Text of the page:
It's fair to say that the last couple years haven't gone as expected for the Miami Heat. LeBron James decision to transport his talents -- this time away from South Beach -- meant a team that had been to four straight NBA Finals had to rebuild on the fly.
I know, boo hoo.
They still had Dwyane Wade, at the tail end of his prime, and they still had a slightly younger Chris Bosh. Most franchises would kill for that kind of a foundation, but the void left by The Bron was a wide one. In the two seasons following, Pat Riley filled it quickly and confidently. He poached Goran Dragic, fresh off a 2nd team All-NBA nod, from Phoenix via trade. He signed the reliable Luol Deng. He drafted supremely well, adding Justise Winslow and Josh Richardson. And midway through this season, he acquired veteran Joe Johnson, after the veteran was bought out by the Brooklyn Nets.
None of these were his biggest move. That came when he took a flier on Hassan Whiteside, a mercurial former Kings second round pick. Whiteside's long journey to the NBA is well chronicled, and Riley is one of the best executives in history, but I feel confident in saying that there was a certain degree of luck involved with how the experiment played out.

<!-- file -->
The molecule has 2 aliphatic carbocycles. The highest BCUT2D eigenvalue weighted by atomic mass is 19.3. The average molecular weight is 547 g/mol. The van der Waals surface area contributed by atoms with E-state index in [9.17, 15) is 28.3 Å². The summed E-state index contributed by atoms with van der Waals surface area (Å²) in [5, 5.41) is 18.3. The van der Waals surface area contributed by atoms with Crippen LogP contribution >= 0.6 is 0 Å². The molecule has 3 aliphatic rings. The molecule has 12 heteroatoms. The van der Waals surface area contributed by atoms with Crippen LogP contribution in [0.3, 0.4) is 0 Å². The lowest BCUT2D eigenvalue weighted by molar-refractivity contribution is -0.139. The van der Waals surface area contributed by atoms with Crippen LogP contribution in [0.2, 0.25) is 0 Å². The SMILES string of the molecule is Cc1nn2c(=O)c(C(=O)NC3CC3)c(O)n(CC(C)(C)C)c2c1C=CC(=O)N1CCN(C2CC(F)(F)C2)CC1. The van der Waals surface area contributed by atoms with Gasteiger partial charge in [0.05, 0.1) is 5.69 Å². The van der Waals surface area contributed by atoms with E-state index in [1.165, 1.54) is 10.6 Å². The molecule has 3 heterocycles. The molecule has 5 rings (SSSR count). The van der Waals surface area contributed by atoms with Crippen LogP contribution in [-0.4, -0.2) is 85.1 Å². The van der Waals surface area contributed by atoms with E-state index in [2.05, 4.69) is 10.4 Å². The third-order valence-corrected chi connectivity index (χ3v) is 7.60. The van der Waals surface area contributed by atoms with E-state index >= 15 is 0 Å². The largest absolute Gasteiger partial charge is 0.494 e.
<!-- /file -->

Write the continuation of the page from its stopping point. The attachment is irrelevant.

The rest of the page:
Whiteside grew into a menace for Miami, leading the league in blocks this season, picking up the slack when Chris Bosh went down with scary blood clots, and setting himself up for a massive payday- if you weren't already aware, he's an unrestricted free agent at seasons end, and many have speculated that he's as likely as not to leave the Heat, since they don't hold his full Bird rights. Either way, he's going to make bank.
Unless he's hurt, of course.
In their biggest game of the season, the towering man in the middle is out of action for Miami. An MCL sprain will keep Whiteside out of Game 4 versus Toronto, and there are whispers he's unlikely to return in the series. There's been chatter that he'd be smart to shut it down for the entire playoffs, given his tenuous contract status. Time will tell if there's any fire among the smoke. Either way, the void has reopened. For now.
A cushion for Whiteside is that the Raptors have lost their own big man, the surging Jonas Valanciunas, to an ankle sprain. The absence of Valanciunas, who was eating ol' Hassan's lunch for much of the series, gives him time to get right, if his intention is in fact to return.
Billed before the series as a marquee match-up, both big men have fallen. Toronto and Miami will work to adapt, and it will be interesting to see who fills their respective role better. It could be the difference in the series.
Our man John Gaudes wrote a fantastic piece today discussing Kyle Lowry's Game 3 success, and the JV/Whiteside vacuum.
Daniel Reynolds has your Game Preview.
Fire it up in the comments!